Remember when Vicky used tapes, recordings, personal belonging-destruction and other tiny bits of humiliation to torture Timmy? Now she's armed to the teeth with chainsaws, maces, and other over-the-top weaponry with her cackling maniacally all the while. This derails Vicky from far-back as the first episode, where she clearly shows she'd never want Timmy to suffer any serious physical harm, let alone be the cause of it, because her well-paying job depends on him being kept in-tact.
Even Timmy himself technically counts. He started off as a typical frustrated 10-year old, a bit of an outcast, and occasionally selfish. He always learned his lesson if he made a mistake, though, and only made wishes whenever they were issues crucial to his life. Then later he became more self-centered and wishing for stuff he wanted. Though season 6 and onward more or less reverted Timmy back to how he was in the first season.
Timmy's parents are an interesting case. When the series first started, they were portrayed as tired and overworked from their jobs, but they still genuinely cared about their son. Their biggest crime was that they were more than willing to lie to Timmy so they could get time to themselves; however, they both seemed to learn their lesson in "Abra-Catastrophe." But then...something happened. As the series went on, we learn that Timmy's parents were expecting a girl (hence his pink hat), and in the infamous "It's a Wishful Life" episode, it's shown that Timmy's parents would have a child actress for a daughter and would be rich if Timmy had never existed. Then, both of Timmy's parents started making comments about how they could rent out his room if he went to military school, and even casually admit that they sometimes forget to feed Timmy. And that's not even getting into how Timmy's dad, like Cosmo, was turned into an idiotic Manchild. Sure, Timmy's parents have been able to deliver the occasional Crowning Moment of Heartwarming in later seasons, but there's no denying that somewhere along the line, they went from busy, albeit genuinely caring parents to borderline Abusive Parents who often cross the Dude, Not Funny! territory.
The first Tom and Jerryanimated movie not only had the title characters (who are supposed to be, you know, pretty much mute) talk... it had them sing. And be friends. You know, the same cat and mouse who are supposed to be bitter enemies are singing about friendship.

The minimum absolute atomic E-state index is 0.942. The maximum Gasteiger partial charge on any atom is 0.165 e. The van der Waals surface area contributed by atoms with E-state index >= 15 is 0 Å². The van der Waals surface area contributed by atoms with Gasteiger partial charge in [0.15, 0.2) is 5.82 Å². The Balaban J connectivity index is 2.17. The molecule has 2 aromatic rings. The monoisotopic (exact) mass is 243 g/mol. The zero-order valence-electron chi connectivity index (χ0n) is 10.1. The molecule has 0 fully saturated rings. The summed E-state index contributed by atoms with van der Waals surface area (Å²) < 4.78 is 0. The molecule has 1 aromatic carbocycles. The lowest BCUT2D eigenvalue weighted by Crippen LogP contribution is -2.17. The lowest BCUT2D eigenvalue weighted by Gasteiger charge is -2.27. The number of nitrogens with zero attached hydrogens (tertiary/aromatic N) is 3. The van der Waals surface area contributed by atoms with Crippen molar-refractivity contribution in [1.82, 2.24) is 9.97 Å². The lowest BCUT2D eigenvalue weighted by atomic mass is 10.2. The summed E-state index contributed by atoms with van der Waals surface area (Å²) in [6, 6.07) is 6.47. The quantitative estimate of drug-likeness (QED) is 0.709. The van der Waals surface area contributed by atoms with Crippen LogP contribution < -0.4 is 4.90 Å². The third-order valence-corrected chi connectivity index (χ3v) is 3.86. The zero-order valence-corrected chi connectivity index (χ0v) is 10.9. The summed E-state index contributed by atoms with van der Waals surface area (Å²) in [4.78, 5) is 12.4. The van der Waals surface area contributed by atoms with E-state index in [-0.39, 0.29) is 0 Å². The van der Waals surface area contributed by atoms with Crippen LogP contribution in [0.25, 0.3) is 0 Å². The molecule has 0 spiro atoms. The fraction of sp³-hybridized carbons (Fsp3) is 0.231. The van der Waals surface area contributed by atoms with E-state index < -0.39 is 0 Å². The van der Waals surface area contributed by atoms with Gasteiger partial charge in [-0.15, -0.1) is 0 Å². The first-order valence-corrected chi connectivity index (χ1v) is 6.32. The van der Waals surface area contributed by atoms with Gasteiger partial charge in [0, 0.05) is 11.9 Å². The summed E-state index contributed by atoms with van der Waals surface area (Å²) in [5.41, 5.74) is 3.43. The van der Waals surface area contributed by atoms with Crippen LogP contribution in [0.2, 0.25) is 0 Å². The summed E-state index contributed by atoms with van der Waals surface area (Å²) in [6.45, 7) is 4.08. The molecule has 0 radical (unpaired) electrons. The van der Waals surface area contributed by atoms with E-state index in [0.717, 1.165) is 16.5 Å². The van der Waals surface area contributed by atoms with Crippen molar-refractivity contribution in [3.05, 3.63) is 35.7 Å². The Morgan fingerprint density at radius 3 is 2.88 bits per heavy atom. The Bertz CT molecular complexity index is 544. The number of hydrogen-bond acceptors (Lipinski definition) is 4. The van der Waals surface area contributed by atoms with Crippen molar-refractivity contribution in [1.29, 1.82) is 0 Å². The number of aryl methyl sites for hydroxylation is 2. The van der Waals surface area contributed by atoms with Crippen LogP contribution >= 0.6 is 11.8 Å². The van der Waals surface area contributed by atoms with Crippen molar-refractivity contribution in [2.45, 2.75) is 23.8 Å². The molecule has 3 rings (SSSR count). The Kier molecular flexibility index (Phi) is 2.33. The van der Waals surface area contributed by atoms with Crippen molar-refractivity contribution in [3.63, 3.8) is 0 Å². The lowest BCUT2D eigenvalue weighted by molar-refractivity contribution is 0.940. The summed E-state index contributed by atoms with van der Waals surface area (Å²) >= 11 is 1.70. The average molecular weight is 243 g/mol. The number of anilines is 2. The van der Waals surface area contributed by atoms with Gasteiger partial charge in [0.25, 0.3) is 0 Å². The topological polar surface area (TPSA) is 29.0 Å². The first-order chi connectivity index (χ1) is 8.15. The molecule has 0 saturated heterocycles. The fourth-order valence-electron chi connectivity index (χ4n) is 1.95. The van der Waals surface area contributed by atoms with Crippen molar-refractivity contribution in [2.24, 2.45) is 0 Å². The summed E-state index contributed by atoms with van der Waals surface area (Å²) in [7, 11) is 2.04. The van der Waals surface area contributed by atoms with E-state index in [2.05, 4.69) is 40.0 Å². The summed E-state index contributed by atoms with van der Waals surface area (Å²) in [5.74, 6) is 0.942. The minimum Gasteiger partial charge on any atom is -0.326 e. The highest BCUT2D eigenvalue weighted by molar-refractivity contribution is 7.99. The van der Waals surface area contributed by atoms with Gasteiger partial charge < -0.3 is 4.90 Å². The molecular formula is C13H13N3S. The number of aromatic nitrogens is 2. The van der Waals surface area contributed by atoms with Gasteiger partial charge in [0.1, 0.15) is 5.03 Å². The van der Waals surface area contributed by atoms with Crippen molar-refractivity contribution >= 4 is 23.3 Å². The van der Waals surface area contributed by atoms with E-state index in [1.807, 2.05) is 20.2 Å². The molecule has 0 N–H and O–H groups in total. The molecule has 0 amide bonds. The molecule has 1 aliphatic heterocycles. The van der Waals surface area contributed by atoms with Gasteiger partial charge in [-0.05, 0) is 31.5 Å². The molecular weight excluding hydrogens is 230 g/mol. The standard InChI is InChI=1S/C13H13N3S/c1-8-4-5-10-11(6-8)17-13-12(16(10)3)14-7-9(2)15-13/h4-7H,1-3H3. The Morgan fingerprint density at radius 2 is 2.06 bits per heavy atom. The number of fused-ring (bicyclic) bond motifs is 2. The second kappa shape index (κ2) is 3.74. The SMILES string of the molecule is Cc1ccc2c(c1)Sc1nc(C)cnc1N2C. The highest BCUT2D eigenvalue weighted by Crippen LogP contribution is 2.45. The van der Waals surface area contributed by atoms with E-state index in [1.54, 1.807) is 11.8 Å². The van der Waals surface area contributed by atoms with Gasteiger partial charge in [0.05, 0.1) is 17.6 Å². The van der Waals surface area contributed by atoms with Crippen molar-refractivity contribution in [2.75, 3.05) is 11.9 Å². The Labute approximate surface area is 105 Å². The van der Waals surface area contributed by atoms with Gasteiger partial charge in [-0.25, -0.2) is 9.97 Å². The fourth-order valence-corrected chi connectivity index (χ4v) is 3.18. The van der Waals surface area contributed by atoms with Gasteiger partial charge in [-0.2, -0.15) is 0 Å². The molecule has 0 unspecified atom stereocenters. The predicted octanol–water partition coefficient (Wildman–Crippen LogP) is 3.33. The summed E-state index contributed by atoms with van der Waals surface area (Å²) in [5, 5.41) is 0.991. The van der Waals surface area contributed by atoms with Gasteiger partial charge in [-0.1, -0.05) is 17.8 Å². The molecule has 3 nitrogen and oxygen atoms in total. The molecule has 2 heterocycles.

The Character Derailment actually happens within the movie itself, as Tom and Jerry spend the first ten minutes of the movie as their normal, mute, bitter enemy selves (though Tom does save Jerry from the collapsing house, it feels more like one of the Enemy Mine moments they'd occasionally have in the original shorts), until the dog convinces them to be friends. For about a minute, and their first bits of dialogue, they seem to cling desperately to their characterizations as enemies, as well as engaging in some admittedly pretty funny lampshading of the sudden shift:
Tom/Jerry: You talked!!
Tom: Well, sure I talk! What do you think I am, a dummy?
Jerry: You said it, I didn't!
Tom: Ah, you little pipsqueak! I oughtta — *pause* Hey! How come you never spoke before?!
Jerry: Well, there was nothing I wanted to say that I thought you'd understand... and there STILL isn't!
Unfortunately, shortly after this they're goaded into singing the Big Friendship Song, which marks the definite moment when the Character Derailment can no longer be denied even by the most good-willed fans.
This goes back to 1975 when Hanna-Barbera rebooted Tom and Jerry for ABC Saturday mornings. They started out antagonistic in the first episode "No Way, Stowaways," only for them to shake hands at the end. As the series went on after two or three episodes of going at each other (without the old films' violence), they remained bosom buddies.
Scott Summers/Cyclops on Wolverine and the X-Men. In his origin episode Breakdown Cyclops, who has been depressed and ineffectual since losing his girlfriend Jean Grey, is revealed to have been extremely stupid and clumsy when he was first recruited to train as an X-Man. This apparently changed when Jean came into his life and "took the pain away" as Emma Frost, the rival love interest, put it. This is a big turn from the comics, where Cyclops was always a good, diligent X-Man, even as a student, where his primary problem was that he had weak social skills. This alternative characterization however embraces the stereotype that he is nothing without his long time girlfriend, while not showing anything suggesting he was ever a competent heroic leader.